That’s an important, perhaps the most important way this story connects with our lives and world. But it’s not the only one. I would like to draw your attention to another theme in the story and that is the relationship between Moses and God. Here, we are told that God knew Moses face to face. We have seen details of the intimate relationship the two shared. We have seen Moses appeal to God on behalf of the Israelites, we have seen him ask to see God’s glory, and instead to be seen God’s backside from the cleft of a rock, while his face was shielded by God’s hand. We have seen his face transformed by his encounter with God, shining.

Now we see something else, although it is obscured by the translation we use. In the report of Moses’ death, our text reads, “He was buried in a valley in the Land of Moab…” The Hebrew actually reads, “he buried him” that is, God buried him. That tender, intimate act, the image of God taking up a shovel and burying God’s beloved and devoted servant is evidence of the intimacy the two shared. It points to God’s care and concern for God’s people.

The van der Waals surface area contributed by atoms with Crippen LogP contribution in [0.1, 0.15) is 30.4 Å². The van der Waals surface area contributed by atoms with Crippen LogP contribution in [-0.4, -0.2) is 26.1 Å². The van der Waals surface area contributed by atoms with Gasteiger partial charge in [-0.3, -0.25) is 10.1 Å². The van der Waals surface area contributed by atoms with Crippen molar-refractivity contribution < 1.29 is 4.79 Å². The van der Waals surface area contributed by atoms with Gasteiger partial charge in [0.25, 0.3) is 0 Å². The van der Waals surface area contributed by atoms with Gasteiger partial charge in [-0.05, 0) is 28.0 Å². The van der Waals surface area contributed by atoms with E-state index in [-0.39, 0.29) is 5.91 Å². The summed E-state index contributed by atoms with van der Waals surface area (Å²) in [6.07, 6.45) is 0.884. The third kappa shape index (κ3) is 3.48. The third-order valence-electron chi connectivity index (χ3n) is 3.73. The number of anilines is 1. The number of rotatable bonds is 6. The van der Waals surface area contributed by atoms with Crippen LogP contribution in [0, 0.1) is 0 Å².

It also calls to mind other stories. At the very beginning of the Pentateuch, in Genesis, we are shown God’s tender actions in creating human beings, the man out of the dust of the earth, and the woman from the man’s rib. We also see God’s tenderness, care, and protection of the first humans, when after they sinned, God made clothes for them out of animal skins.

We might be turned off by the intimacy and earthiness of this imagery, of the notion that God might create out of the dust of the earth, that God might take up needle and thread, or that God might bury Moses. Such language might seem overly mythological or anthropomorphic, a far cry from the God of the philosophers or of contemporary theology.